Crash course offers upcoming engineers the latest in high-tech opportunities

Eleven high school juniors from Richland Collegiate High School (RCHS) are getting a head start on college while still in high school. They recently completed the first course in a new engineering pathway that will enable them to become more employable by completing a Level 1 manufacturing certification.

Among the courses offered, the first is Drafting 1309, an intensive 13-day class taught by Dr. Mohammad-Ali Manouchehripour.  The students learned computer-aided design (CAD) which is one of the basic foundations of engineering. They also learned how to draw objects and create blueprints they will later manufacture.

“I think AutoCAD is a good software to learn in general because it has such a wide range of uses,” said Mitchell Zadnik, a student in the drafting course.  “Our instructor said some people take the class to make jewelry, some people take it for engineering and some people take it for the general knowledge of it.”

The students have access to Richland’s Technology, Engineering and Advanced Manufacturing (TEAM) Center, a multi-million dollar learning space that offers engineering and manufacturing students the opportunity to experience hand-on learning and career-focused training.

“Our students are going to be designing, developing and manufacturing their own parts and then assembling them into their own robotic assessments at the end of the program,” said Craig Hinkle, RCHS principal. Hinkle said when students leave, they will be employable in their field even before they receive their college degrees.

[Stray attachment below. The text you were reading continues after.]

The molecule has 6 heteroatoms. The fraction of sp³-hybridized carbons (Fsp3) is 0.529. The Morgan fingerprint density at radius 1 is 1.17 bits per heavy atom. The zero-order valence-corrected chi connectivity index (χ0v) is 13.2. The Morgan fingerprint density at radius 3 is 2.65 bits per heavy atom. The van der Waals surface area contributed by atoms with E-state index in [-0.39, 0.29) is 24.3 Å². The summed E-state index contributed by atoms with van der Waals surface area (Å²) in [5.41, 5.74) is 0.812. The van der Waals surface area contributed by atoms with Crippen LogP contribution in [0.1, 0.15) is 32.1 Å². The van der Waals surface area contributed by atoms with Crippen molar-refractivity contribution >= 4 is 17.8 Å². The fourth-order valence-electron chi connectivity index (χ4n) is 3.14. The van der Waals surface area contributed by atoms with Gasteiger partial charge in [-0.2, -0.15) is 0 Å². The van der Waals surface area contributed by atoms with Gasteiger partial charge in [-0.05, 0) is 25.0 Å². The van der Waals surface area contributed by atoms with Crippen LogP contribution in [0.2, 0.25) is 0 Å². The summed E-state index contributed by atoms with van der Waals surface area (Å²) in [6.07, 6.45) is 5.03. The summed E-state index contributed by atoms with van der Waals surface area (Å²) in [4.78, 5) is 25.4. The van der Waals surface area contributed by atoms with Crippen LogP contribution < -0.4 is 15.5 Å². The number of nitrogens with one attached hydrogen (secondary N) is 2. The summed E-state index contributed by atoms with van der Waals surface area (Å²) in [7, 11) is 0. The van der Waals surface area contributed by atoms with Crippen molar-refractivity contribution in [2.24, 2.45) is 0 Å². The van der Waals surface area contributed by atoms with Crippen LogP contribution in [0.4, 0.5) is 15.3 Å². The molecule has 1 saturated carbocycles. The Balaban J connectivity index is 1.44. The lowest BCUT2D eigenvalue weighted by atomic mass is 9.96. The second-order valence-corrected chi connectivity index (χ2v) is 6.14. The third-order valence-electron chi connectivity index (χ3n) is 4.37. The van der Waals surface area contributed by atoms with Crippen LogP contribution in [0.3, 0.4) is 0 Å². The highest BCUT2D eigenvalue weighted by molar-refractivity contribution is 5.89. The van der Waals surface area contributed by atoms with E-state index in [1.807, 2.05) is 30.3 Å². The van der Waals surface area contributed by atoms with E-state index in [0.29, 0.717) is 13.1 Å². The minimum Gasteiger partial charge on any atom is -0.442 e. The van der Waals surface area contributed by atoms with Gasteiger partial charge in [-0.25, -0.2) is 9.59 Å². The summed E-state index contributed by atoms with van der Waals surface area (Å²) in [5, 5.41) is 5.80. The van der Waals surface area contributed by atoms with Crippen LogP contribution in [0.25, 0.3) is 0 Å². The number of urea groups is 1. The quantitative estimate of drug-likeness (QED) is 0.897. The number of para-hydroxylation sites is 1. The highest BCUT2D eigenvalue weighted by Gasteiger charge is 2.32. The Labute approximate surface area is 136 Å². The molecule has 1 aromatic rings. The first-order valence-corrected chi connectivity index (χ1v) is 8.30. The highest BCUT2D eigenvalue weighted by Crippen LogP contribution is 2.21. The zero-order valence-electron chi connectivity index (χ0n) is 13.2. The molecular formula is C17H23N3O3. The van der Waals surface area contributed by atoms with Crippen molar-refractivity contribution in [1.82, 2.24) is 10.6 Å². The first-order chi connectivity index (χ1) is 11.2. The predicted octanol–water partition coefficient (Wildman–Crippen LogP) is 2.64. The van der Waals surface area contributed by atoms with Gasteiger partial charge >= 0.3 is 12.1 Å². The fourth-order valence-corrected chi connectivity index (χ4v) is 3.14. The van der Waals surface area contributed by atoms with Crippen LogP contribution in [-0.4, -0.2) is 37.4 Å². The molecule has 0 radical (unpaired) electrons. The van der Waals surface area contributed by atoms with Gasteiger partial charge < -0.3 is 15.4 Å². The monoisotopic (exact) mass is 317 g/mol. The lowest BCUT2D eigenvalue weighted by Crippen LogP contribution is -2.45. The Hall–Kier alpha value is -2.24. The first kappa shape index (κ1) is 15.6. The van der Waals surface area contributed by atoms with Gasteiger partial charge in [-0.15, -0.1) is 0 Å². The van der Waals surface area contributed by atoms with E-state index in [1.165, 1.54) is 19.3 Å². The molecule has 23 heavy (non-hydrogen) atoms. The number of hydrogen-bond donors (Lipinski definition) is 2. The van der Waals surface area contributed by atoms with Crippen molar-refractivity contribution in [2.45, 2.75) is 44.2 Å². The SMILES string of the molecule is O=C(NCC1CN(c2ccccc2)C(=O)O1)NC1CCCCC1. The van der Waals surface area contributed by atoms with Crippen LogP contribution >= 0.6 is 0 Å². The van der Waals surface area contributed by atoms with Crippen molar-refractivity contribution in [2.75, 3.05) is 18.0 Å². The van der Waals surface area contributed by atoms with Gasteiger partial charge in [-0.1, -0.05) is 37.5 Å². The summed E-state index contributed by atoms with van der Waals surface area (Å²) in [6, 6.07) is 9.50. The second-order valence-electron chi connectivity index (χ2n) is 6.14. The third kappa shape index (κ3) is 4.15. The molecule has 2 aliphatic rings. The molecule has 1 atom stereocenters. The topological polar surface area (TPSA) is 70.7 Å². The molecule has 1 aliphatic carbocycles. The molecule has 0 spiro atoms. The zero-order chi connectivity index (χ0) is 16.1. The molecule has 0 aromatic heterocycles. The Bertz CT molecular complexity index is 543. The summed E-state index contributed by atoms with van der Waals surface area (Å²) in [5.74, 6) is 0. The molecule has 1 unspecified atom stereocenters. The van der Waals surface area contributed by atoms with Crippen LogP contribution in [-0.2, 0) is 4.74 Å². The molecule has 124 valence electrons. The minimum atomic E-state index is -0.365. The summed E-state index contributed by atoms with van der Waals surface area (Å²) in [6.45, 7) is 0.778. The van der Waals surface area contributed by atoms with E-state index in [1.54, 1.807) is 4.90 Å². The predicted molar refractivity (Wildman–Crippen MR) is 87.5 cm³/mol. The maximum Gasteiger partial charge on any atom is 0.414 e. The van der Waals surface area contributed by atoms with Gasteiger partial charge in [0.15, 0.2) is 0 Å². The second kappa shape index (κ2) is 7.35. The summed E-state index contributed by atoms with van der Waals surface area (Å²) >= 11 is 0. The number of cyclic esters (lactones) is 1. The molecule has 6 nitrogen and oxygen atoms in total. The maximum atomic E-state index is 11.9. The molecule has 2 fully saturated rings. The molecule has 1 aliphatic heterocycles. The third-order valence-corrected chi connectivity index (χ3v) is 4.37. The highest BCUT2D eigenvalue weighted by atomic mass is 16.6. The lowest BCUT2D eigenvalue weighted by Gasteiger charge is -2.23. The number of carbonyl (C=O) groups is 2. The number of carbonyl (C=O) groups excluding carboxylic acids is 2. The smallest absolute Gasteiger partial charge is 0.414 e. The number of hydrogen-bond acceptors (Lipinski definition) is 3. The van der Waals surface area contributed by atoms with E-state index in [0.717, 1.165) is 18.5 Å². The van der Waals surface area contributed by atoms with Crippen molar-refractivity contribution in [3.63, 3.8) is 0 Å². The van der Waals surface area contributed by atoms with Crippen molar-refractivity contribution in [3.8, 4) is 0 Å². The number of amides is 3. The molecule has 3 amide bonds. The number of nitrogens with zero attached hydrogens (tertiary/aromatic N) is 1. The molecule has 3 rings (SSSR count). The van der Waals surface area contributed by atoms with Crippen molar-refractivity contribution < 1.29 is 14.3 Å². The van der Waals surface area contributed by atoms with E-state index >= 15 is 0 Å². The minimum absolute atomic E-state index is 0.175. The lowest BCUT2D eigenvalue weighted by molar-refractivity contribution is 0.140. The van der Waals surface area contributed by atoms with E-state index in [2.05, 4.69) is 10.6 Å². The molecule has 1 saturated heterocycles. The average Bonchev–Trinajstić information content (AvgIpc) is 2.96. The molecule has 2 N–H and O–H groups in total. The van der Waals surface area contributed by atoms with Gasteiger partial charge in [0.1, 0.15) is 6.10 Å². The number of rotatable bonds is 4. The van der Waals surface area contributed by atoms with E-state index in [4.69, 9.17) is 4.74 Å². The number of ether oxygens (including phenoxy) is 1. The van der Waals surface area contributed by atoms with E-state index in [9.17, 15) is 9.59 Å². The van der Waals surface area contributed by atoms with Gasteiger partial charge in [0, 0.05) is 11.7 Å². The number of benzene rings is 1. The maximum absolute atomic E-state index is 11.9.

“All of the software students learn in this class and this program can be added to their portfolios,” said Manouchehripour.  When going for job interviews in a couple of years, he said, they’ll have the necessary experience with currently used software in the industry.

Some of the 11 students in the first course want to work in engineering fields, including aerospace, biotechnical, software, manufacturing and mechanical.  Others prefer architecture, math, marine biology or security.

Administrators were pleased that the inaugural class had more females than males.

“Math and science are the fields dominated usually dominated by males,” Hinkle said.  “In our society, we’ve been trying to change that. Now, there’s about a 60/40 female-to-male ratio, which we are proud of. We hope that will be an inspiration to other female students in the future.”

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